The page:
Original Article by Miriam Valverde
Five days after his inauguration, President Donald Trump signed an executive order to increase ICE deportation officers, a move that’s in line with one of his top campaign promises.
Trump’s executive order directs the secretary of homeland security, through the director of U.S. Immigration and Customs Enforcement, to “take all appropriate action to hire 10,000 additional immigration officers, who shall complete relevant training and be authorized to perform the law enforcement functions described in section 287 of the INA (8 U.S.C. 1357).”
Powers vested in that section of the Immigration and Nationality Act include the ability to arrest an individual who is entering or attempting to enter the United States illegally and to question individuals as to their right to be in the country.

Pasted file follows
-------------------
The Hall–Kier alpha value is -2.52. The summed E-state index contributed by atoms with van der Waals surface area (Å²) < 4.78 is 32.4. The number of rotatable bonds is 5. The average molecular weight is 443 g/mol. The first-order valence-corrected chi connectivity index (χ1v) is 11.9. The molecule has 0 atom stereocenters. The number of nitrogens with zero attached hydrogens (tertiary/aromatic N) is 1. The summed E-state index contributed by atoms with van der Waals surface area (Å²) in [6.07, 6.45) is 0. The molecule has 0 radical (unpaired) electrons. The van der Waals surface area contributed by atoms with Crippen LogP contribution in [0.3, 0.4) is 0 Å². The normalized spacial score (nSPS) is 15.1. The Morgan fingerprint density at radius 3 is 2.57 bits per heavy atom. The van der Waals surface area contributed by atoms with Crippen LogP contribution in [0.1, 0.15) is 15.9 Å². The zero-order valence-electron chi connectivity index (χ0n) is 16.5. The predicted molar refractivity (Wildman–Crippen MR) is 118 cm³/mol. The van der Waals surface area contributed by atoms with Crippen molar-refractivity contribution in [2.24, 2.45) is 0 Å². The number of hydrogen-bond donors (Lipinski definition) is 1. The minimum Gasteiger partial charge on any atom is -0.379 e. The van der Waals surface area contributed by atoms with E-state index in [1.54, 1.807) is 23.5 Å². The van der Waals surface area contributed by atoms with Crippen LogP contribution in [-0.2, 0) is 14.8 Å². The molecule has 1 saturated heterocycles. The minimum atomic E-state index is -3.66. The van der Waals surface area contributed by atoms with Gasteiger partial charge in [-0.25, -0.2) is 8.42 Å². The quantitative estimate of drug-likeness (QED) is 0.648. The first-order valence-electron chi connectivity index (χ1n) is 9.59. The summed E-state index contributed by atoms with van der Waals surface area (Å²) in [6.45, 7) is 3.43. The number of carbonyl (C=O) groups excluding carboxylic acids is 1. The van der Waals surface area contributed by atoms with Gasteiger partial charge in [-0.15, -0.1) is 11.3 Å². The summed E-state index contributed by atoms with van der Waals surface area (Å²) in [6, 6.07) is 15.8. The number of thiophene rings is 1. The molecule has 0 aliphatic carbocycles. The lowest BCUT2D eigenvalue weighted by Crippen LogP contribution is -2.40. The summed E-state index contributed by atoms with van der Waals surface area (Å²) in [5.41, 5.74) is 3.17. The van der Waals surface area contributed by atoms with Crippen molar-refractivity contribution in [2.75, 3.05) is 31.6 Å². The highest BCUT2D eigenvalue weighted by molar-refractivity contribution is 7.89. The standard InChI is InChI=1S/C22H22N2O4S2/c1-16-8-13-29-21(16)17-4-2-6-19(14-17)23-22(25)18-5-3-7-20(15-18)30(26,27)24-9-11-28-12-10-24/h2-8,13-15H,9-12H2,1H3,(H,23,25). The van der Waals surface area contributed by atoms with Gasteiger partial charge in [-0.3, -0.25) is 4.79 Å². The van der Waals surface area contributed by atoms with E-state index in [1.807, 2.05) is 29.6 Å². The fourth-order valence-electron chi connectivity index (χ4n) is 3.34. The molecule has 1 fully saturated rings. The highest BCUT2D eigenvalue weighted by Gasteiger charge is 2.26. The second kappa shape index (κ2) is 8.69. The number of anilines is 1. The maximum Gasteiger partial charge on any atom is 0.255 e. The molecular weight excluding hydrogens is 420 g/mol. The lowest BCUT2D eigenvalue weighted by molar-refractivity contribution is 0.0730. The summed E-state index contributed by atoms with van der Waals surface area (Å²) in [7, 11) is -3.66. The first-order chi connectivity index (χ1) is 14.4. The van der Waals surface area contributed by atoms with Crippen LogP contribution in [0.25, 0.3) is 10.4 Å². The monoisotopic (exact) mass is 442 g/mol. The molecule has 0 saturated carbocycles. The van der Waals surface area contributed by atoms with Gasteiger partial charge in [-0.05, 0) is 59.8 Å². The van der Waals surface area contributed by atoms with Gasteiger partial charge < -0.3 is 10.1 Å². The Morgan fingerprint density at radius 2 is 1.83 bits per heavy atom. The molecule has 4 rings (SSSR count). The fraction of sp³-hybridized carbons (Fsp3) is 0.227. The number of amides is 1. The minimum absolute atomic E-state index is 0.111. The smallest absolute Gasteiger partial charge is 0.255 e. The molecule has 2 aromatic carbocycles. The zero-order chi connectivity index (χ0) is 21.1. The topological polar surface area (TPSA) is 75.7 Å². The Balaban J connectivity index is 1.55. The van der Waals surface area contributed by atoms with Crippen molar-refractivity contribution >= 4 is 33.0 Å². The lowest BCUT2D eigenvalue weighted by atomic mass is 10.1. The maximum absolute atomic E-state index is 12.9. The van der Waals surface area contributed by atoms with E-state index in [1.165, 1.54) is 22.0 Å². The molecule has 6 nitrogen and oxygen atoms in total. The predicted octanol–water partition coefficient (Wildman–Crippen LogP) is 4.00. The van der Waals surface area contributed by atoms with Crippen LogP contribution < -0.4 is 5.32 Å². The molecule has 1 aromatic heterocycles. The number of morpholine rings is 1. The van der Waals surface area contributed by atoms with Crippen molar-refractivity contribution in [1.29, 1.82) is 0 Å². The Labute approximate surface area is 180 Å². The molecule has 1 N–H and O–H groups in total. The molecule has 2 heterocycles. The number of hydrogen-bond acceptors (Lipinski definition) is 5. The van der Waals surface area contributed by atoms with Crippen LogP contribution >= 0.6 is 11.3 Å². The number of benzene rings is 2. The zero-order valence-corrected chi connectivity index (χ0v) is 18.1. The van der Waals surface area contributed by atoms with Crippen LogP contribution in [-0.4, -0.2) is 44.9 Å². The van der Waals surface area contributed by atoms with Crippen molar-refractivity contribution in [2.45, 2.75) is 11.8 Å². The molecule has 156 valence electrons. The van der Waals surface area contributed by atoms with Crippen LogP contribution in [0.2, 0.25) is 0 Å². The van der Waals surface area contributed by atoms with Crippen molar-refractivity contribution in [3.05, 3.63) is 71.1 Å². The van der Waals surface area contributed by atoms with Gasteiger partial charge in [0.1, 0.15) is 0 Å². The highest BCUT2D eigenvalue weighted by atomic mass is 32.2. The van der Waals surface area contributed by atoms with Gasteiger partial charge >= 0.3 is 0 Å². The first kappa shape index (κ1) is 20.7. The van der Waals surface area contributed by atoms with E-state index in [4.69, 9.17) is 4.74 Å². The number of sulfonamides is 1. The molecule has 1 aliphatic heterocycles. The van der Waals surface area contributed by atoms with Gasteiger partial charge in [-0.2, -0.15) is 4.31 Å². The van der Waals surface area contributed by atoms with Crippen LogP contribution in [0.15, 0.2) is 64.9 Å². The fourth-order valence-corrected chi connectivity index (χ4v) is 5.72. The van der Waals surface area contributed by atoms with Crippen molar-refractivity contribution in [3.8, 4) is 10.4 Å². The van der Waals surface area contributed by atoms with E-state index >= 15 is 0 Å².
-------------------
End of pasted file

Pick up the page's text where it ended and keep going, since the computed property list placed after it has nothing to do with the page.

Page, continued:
ICE, an agency within the Department of Homeland Security, has about 20,000 employees, including an estimated 5,800 deportation officers who identify, apprehend and remove deportable immigrants.
Trump’s promise is to triple the number of ICE deportation officers, and by adding 10,000 officers it gets pretty close to tripling the number.
On Jan. 25, Trump told immigration enforcement employees that his executive orders (he also signed an executive order to build a wall on U.S.-Mexico border) will empower ICE officers “to target and remove those who pose a threat to public safety, calls for the hiring of another 5,000 border patrol officers, calls for the tripling of the number of ICE officers.”
“And you both do an incredible job, but you need help, you need more,” Trump said.
The executive orders signed Jan. 25 say the additional hirings shall be carried out to the extent permitted by law and subject to the availability of appropriations.
Pending funding and hiring, we rate this promise In the Works.